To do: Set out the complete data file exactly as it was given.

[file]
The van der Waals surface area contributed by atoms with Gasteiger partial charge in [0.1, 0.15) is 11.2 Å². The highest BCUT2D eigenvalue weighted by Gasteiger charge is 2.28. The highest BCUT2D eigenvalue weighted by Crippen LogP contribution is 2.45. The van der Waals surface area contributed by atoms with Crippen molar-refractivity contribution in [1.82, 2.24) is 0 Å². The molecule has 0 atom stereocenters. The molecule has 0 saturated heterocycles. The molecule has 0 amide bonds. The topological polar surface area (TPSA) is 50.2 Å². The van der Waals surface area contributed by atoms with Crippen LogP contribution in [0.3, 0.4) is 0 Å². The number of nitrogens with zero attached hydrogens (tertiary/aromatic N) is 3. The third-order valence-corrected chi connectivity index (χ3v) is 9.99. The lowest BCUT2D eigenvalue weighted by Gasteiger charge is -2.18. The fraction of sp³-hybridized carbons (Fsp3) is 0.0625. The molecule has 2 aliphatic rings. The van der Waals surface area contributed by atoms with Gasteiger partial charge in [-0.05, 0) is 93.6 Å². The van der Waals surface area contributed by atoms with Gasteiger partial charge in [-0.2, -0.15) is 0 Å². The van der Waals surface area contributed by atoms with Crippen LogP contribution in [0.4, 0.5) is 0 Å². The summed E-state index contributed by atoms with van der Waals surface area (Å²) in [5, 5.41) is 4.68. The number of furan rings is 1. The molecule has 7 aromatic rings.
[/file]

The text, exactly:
The van der Waals surface area contributed by atoms with Gasteiger partial charge in [0.1, 0.15) is 11.2 Å². The highest BCUT2D eigenvalue weighted by Gasteiger charge is 2.28. The highest BCUT2D eigenvalue weighted by Crippen LogP contribution is 2.45. The van der Waals surface area contributed by atoms with Crippen molar-refractivity contribution in [1.82, 2.24) is 0 Å². The molecule has 0 atom stereocenters. The molecule has 0 saturated heterocycles. The molecule has 0 amide bonds. The topological polar surface area (TPSA) is 50.2 Å². The van der Waals surface area contributed by atoms with Crippen LogP contribution in [0.3, 0.4) is 0 Å². The number of nitrogens with zero attached hydrogens (tertiary/aromatic N) is 3. The third-order valence-corrected chi connectivity index (χ3v) is 9.99. The lowest BCUT2D eigenvalue weighted by Gasteiger charge is -2.18. The fraction of sp³-hybridized carbons (Fsp3) is 0.0625. The molecule has 2 aliphatic rings. The van der Waals surface area contributed by atoms with Gasteiger partial charge in [-0.05, 0) is 93.6 Å². The van der Waals surface area contributed by atoms with Gasteiger partial charge in [-0.2, -0.15) is 0 Å². The van der Waals surface area contributed by atoms with Crippen LogP contribution in [0.4, 0.5) is 0 Å². The summed E-state index contributed by atoms with van der Waals surface area (Å²) in [5, 5.41) is 4.68. The number of furan rings is 1. The molecule has 7 aromatic rings.